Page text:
The next step was defining the average and maximum wind speed in the specific area of Ethiopia where the latrines were planned to be built. Neven provided us with the GPS coordinates of the area. Using the data reported by the Windfinder, Diego estimated that we should focus on the freestream wind speed of 4m/s (as an average for the region throughout the year) and 6m/s (as a maximum wind speed reported for the region) when running the simulation.
The next step was to set up the simulations and compare the results of both designs. After running the CFD simulations, we were able to clearly see that the new design was a game-changer. It removed the main issue of the standard design, where an individual cubicle was affected by the neighboring one due to the shared pit and pipe. In the old design, 87% of the air pushed through the pit (containing the odors and the flies) was ending up in the neighboring cubicle, requiring between 45 minutes (with the wind speed of 6m/s) and 75 minutes (with the wind speed of 4m/s) for the air inside the latrines to be circulated. The new design, which had a pit and a 100mm pipe per latrine, allowed the air to move through the cubicle, to the pit, and out through the exhaust pipe without going in the opposite direction. This dropped the air circulation time to between 28 minutes (with the wind speed of 4m/s) and 18 minutes (with the wind speed of 6m/s). This way, we were able to prove with data that the first hypothesis was correct. Updating the design of the latrine would improve hygiene and comfort, and would also greatly reduce the risk of diseases transmitted by the flies.
We were now ready to test the second hypothesis: Increasing the vent pipe diameter of the latrine pipe from 100mm to 150mm would improve the ventilation.
For this, Diego ran the following four simulations:
For both wind speeds of 4m/s and 6m/s, the increase of the pipe diameter from 100mm to 150mm resulted in an average 2.18x more flow through the latrine. The analysis showed us that the new design with an increased pipe diameter of 150mm would bring the air quality of these latrines closer than ever to the industry standards of commercial bathrooms. It would only take between 8 and 12 minutes to circulate the air in the latrine with the fresh air from outside.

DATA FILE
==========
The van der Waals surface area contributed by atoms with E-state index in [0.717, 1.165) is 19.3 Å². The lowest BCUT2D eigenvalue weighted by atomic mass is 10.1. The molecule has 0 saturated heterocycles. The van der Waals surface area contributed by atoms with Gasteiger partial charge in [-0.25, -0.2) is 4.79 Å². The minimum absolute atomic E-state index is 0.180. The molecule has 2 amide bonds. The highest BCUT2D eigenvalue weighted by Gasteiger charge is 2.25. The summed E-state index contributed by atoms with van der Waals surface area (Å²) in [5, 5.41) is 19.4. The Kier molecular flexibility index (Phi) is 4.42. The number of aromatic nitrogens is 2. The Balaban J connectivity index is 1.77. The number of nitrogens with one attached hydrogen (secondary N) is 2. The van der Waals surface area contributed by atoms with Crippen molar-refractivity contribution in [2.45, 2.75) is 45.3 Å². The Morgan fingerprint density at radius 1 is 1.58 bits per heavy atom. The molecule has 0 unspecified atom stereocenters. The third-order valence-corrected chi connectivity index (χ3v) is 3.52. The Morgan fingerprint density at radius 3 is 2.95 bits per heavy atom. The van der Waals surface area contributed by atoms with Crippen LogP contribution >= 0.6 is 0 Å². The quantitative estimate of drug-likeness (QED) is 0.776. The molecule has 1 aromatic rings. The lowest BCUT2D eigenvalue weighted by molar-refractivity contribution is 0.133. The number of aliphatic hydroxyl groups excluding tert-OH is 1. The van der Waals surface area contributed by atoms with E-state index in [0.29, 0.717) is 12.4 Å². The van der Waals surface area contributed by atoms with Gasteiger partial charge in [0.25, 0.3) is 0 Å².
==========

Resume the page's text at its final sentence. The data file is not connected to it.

A comparison of the improvement in the flow showed that the new latrine design combined with the 150mm pipe would improve the ACH values by a factor of 5.75x when compared to the standard design. More flow would mean better ventilation, a reduction in odors inside the latrine, and more flies being pushed through the drop hole and up the pipe into the fly screen.
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For Neven Subotic Stiftung, the results surpassed their initial expectations from this collaboration. “The SimScale expertise and support became key to the success of this project since knowledge and understanding of CAE and CFD was something we do not have. Beyond the professionality of achieving the goals set forth at the beginning, SimScale’s team really did help me understand what exactly was going on and which factors played key roles,” said Neven. “The decision has been made to birth the new design from now on, therefore the old design is history. We learned our lessons based on the very clear information provided by SimScale and are passing this lessons on to our partners,” he added.
The new design approach that was tested and confirmed with the help of SimScale will be accepted and put into production by the beginning of 2018. 14 latrines have been planned to be completed by the mid-2018. Neven Subotic is also planning to present the findings to the local ministries and to the organizations partnering with his nonprofit in order to further encourage the optimization of the standard design. “Doubling the ventilation at almost no cost is a pretty good deal. We will continue to help other regional and national organizations to update their designs and take into consideration what was developed with the help of SimScale. Afterwards, we hope to move this also to the international level.” he concluded.
If you’d like to support Neven Subotic Stiftung’s 100% WASH projects in Ethiopia, you can donate here. 100% of your donation will be invested in the projects.
Download this case study for free to learn how the SimScale CFD platform was used to investigate a ducting system and optimize its performance.